U.S. Pat. No. 5,212,910 entitled "Composite Polishing Pad for Semiconductor Process" by Breivogel et al. issued May 25, 1993 describes use of a soft backing film behind a hard outer polishing layer. The inner soft layer is divided into tiles (Col. 4, lines 52-68) to give the outer layer more independent resiliency. The lateral dimension of the tiles is optimally selected to correspond approximately to the width of an individual die on the silicon wafer (Col. 5, lines 49-51). However, a die sized tile fails to protect a small structure wiring area from higher polishing rate, because the tile must rest on a corner of a dense electrical wiring area, and on the small structure wiring as shown in FIG. 2A, As polishing progresses, the polishing pad will polish the protrusions over the small structure wiring area faster, causing the tile to tilt.
Such a tilt causes slower polishing of the dense electrical wiring area and faster polishing of the small structure wiring area. Tilt of a block or tile can also cause surface fracturing of the insulating glass and thus failure of the insulation layer. Tilt of a block or tile also results in rounding at the edge of a dense electrical wiring area such as a SRAM.
U.S. Pat. No. 5,230,184 entitled "Distributed Polishing Head" by Bukhman issued Jul. 27, 1993 discloses polishing pads larger than a scribe grid and "usually sized on an order of the individual VLSI die" (Col. 2, lines 64-66). One problem with the apparatus of Bukhman is that when one of the blocks is lifted by a protrusion, the membrane supporting the blocks must lift adjacent blocks by a given amount, and therefore tilt the adjacent blocks, and so reduce the polish rate and removal uniformity of the adjacent blocks. Moreover, a block will tilt as the block leaves a dense electrical wiring area, because the block has the size of a single integrated circuit die. Problems due to tilt of a block have been described above, in reference to Breivogel et al.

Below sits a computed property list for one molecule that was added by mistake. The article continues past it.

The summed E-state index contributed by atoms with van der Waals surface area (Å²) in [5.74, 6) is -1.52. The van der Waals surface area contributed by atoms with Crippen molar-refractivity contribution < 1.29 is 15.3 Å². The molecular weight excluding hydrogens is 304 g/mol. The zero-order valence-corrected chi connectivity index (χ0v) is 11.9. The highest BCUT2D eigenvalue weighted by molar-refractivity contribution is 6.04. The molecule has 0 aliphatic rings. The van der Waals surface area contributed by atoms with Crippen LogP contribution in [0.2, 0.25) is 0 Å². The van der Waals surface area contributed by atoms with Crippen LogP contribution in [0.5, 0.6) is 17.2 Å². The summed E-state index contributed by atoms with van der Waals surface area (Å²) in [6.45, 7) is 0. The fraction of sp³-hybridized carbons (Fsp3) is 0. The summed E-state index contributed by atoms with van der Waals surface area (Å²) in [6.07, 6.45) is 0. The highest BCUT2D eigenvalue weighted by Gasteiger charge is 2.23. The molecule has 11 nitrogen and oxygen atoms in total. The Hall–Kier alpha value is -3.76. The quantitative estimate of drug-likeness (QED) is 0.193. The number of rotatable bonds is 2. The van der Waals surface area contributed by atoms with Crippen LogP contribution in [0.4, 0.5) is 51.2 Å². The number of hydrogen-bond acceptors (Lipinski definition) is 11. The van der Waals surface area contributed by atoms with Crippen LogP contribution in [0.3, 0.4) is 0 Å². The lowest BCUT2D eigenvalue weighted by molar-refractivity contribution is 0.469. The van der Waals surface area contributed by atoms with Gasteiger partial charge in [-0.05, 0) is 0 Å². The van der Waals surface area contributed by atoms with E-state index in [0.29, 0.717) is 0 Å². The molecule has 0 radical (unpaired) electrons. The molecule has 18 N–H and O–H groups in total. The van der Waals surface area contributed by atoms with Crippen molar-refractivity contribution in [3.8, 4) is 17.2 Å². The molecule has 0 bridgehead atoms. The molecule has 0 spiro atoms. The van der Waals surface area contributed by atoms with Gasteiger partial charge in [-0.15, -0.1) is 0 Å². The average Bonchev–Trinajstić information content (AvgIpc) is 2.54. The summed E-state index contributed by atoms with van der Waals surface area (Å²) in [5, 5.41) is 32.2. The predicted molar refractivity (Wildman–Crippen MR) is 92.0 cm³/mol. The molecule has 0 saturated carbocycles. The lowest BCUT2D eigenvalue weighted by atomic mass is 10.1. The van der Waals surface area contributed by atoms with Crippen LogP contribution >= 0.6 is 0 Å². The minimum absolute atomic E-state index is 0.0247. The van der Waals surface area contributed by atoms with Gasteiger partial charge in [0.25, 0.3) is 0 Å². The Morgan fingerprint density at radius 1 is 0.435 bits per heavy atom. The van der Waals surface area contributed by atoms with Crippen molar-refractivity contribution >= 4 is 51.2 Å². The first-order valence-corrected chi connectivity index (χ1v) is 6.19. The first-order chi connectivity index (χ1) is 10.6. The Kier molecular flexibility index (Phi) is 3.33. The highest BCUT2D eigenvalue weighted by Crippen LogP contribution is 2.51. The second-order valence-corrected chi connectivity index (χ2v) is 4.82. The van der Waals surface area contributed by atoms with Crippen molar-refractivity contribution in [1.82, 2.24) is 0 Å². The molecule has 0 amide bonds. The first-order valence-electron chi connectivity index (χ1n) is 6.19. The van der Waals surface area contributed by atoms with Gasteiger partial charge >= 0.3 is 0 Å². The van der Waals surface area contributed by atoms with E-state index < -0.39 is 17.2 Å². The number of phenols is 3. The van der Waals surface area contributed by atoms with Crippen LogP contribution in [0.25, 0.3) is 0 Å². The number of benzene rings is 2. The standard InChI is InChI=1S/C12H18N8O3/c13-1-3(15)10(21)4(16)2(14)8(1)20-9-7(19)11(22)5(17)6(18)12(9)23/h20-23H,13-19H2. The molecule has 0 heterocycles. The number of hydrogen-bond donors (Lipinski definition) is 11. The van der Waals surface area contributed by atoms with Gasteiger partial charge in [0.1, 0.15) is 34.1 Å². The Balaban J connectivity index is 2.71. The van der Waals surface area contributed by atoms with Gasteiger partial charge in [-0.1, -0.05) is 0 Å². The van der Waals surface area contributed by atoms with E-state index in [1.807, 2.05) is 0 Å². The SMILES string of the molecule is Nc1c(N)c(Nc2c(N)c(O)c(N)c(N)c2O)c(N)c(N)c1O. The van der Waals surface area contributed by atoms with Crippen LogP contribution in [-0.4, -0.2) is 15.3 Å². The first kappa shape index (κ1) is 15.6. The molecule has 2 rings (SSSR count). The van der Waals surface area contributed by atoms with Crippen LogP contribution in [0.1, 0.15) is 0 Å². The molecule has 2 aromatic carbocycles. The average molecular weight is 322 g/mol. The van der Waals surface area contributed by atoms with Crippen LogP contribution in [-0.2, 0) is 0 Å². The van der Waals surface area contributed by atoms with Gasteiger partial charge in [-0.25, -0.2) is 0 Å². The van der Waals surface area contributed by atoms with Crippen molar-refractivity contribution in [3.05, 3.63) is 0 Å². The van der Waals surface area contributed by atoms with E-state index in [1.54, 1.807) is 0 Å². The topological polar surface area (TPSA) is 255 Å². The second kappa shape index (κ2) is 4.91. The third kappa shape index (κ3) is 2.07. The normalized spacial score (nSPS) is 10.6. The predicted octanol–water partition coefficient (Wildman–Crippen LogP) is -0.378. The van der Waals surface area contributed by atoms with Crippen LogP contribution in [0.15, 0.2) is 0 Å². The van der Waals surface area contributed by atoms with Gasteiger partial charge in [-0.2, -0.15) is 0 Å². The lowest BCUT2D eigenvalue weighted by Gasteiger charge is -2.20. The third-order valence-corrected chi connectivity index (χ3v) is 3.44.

A polishing apparatus in accordance with this invention has a plurality of blocks such that each block is supported entirely independent of an adjacent block, so that lifting motion of one block is not transferred to adjacent blocks. The polishing apparatus uses reciprocable mounting of the blocks in slots to ensure independent flexibility as the blocks are forced to follow the curvature of a wafer during polishing, thus accomplishing good global polishing removal uniformity. The polishing apparatus uses small blocks with an eroding surface of a very hard design to ensure minimal deflection into the microstructure of an integrated circuit thus accomplishing good local polishing removal uniformity. Such a polishing apparatus has an increased lifetime, much greater than the lifetime of conventional polishing apparatuses, as the entire block can be made of the selected polishing material.